Sanders' big speech marks an attempt at disrupting the monopoly that conservatives have held over the concept of freedom in American political life since the Reagan era. The right has successfully conflated freedom with free markets, and Democrats ever since have been working within trickle-down orthodoxy: Bill Clinton eviscerated welfare and gutted financial regulations, while Barack Obama extended the Bush tax cuts and used a private insurance model backed by right-wing think tanks to reform health care. But wresting the concept of freedom back from the right, and redefining that concept to put human welfare at its center, is crucial for the success of any left-wing movement. "From Emerson and Douglass to Reagan and Goldwater, freedom has been the keyword of American politics," Corey Robin, a political scientist at Brooklyn College, wrote in The Nation in 2011. "Every successful movement—abolition, feminism, civil rights, the New Deal—has claimed it."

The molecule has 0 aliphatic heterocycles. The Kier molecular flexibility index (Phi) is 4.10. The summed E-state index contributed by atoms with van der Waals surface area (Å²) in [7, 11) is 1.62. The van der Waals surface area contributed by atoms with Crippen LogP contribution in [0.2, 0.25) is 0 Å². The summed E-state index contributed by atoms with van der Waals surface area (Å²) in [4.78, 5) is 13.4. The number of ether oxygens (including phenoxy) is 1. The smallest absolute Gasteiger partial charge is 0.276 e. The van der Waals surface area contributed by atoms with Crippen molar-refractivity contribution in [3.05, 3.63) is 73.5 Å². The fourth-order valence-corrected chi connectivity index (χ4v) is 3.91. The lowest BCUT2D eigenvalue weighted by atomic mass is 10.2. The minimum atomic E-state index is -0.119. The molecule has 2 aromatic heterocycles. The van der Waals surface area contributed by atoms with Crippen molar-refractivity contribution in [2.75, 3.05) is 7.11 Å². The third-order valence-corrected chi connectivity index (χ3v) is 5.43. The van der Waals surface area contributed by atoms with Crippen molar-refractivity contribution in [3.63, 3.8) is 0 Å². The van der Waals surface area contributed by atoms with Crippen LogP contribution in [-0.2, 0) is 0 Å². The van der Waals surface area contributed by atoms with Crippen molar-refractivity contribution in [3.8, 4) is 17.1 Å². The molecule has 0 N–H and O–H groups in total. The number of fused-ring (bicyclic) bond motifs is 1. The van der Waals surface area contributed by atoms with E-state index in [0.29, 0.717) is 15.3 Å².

The main question now is whether people are ready to buy Sanders' argument. The fact that left-wing policies like the Green New Deal, Medicare for All, a federal jobs guarantee, and high taxes on the wealthy tend to poll well across the political spectrum—and that a number of mainstream Democratic presidential candidates have embraced them—suggests that these ideas are resonating in a serious way. While some left-leaning analysts are concerned that "socialism" is a still a loaded label that could drag a candidate down in a general election, polling suggests that perceptions are changing: Last year, Gallup found that, for the first time in its polling on the issue over the past decade, Democrats held more positive views of socialism than of capitalism.

Ultimately, of course, Sanders' goal isn't to popularize a word. It's to cultivate a new kind of common sense: an understanding that the current politico-economic order benefits the few at the expense of the many; that serious collective action is required to change it; and that focusing with ferocity on economic freedom for ordinary Americans is a path to a truly free citizenry, free from want and from the threat of despotism.